Hydra's tail stretches all the way to Libra rising in the southeast. Dim Crater and brighter Corvus ride on his back. Hydra's star pattern, from forehead to tail-tip, is 95° from end to end, longer than any other constellation.
This Week's Planet Roundup
Mercury begins to creep up into evening twilight late this week. Start looking for it around May 13th, very low in the west-northwest 20 or 30 minutes after sunset. It's roughly 15° lower right of Venus. Binoculars help. At least Mercury is brighter than usual at magnitude –1.2. It gets a little higher and easier each evening. Mercury will pair up with Venus on May 21st, when they'll be 1° apart.
Venus (magnitude –4.7, in northern Taurus) is the bright white "Evening Star" in the west during and after dusk. It's still at its brightest but is moving lower day by day.
Look upper right of Venus for Capella, almost two fists at arm's length (18°) away. Much closer above Venus is Beta Tauri (El Nath), fainter at magnitude 1.6. They're within 2° of each other all week.
Mars, Jupiter, and Saturn (magnitudes, +0.3, – 2.4, and +0.5, respectively) shine in the southeast to south before and during early dawn.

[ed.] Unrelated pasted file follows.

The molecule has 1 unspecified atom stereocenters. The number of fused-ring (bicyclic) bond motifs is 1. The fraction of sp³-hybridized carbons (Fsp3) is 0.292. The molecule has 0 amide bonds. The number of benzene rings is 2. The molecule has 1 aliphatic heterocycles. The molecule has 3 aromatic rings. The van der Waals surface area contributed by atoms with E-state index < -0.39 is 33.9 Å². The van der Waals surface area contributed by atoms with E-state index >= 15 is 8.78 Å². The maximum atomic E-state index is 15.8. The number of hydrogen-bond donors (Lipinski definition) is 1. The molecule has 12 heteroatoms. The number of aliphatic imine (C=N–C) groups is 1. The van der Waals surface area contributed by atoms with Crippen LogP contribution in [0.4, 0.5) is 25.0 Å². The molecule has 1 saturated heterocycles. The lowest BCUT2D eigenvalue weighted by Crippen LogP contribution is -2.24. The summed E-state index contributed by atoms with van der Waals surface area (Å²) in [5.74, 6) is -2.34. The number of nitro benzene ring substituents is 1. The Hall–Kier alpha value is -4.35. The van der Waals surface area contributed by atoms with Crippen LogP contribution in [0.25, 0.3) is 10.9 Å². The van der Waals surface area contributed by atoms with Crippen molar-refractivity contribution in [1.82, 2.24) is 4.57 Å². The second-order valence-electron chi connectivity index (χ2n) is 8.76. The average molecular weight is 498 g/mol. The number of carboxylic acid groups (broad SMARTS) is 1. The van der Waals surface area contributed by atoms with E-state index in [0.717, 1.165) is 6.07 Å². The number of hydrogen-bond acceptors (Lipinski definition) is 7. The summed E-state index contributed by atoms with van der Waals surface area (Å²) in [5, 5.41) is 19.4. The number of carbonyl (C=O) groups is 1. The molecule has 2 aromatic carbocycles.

Jupiter, the brightest, is on the right. Before dawn begins, spot the Sagittarius Teapot to the right of it.
Saturn glows pale yellow 4° to Jupiter's left. To me they look like an unequal pair of eyes in the dawn.
Mars is much farther (25° or 30°) to Saturn's left or lower left. In a telescope Mars has grown to 8 arcseconds wide: no longer a tiny blob but a little gibbous disk. Mars is on its way to an excellent opposition in early October, when it will reach an apparent diameter of 22.6 arcseconds.
Uranus is hidden low in the glow of dawn.
Neptune (magnitude 7.9, in Aquarius) is fairly low in the east-southeast just before dawn begins.
All descriptions that relate to your horizon — including the words up, down, right, and left — are written for the world's mid-northern latitudes. Descriptions that also depend on longitude (mainly Moon positions) are for North America.